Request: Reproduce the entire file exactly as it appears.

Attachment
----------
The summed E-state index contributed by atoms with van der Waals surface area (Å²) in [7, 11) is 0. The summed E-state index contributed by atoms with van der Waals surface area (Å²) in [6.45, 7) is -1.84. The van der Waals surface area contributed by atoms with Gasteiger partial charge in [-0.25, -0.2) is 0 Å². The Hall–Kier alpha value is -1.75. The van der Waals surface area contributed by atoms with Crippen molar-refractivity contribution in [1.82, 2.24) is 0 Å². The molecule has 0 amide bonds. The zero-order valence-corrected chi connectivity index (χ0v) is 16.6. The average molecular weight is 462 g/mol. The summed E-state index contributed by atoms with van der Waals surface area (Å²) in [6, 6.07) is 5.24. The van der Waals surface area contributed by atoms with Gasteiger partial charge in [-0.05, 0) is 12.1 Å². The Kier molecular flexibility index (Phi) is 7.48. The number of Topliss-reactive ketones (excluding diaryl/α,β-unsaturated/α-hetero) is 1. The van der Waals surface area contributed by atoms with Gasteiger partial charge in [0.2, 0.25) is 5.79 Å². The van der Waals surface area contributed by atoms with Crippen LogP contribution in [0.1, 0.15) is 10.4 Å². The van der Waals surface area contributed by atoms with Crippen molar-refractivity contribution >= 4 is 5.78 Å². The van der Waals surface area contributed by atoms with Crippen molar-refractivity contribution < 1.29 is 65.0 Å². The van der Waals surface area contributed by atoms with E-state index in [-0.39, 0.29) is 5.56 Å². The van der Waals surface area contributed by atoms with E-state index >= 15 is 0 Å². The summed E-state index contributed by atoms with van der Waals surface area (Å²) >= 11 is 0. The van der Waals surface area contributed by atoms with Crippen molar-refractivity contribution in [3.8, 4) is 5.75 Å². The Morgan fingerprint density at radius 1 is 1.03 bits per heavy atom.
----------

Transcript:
The summed E-state index contributed by atoms with van der Waals surface area (Å²) in [7, 11) is 0. The summed E-state index contributed by atoms with van der Waals surface area (Å²) in [6.45, 7) is -1.84. The van der Waals surface area contributed by atoms with Gasteiger partial charge in [-0.25, -0.2) is 0 Å². The Hall–Kier alpha value is -1.75. The van der Waals surface area contributed by atoms with Crippen molar-refractivity contribution in [1.82, 2.24) is 0 Å². The molecule has 0 amide bonds. The zero-order valence-corrected chi connectivity index (χ0v) is 16.6. The average molecular weight is 462 g/mol. The summed E-state index contributed by atoms with van der Waals surface area (Å²) in [6, 6.07) is 5.24. The van der Waals surface area contributed by atoms with Gasteiger partial charge in [-0.05, 0) is 12.1 Å². The Kier molecular flexibility index (Phi) is 7.48. The number of Topliss-reactive ketones (excluding diaryl/α,β-unsaturated/α-hetero) is 1. The van der Waals surface area contributed by atoms with Gasteiger partial charge in [0.2, 0.25) is 5.79 Å². The van der Waals surface area contributed by atoms with Crippen LogP contribution in [0.1, 0.15) is 10.4 Å². The van der Waals surface area contributed by atoms with Crippen molar-refractivity contribution >= 4 is 5.78 Å². The van der Waals surface area contributed by atoms with Crippen molar-refractivity contribution < 1.29 is 65.0 Å². The van der Waals surface area contributed by atoms with E-state index in [-0.39, 0.29) is 5.56 Å². The van der Waals surface area contributed by atoms with E-state index >= 15 is 0 Å². The summed E-state index contributed by atoms with van der Waals surface area (Å²) >= 11 is 0. The van der Waals surface area contributed by atoms with Crippen molar-refractivity contribution in [3.8, 4) is 5.75 Å². The Morgan fingerprint density at radius 1 is 1.03 bits per heavy atom.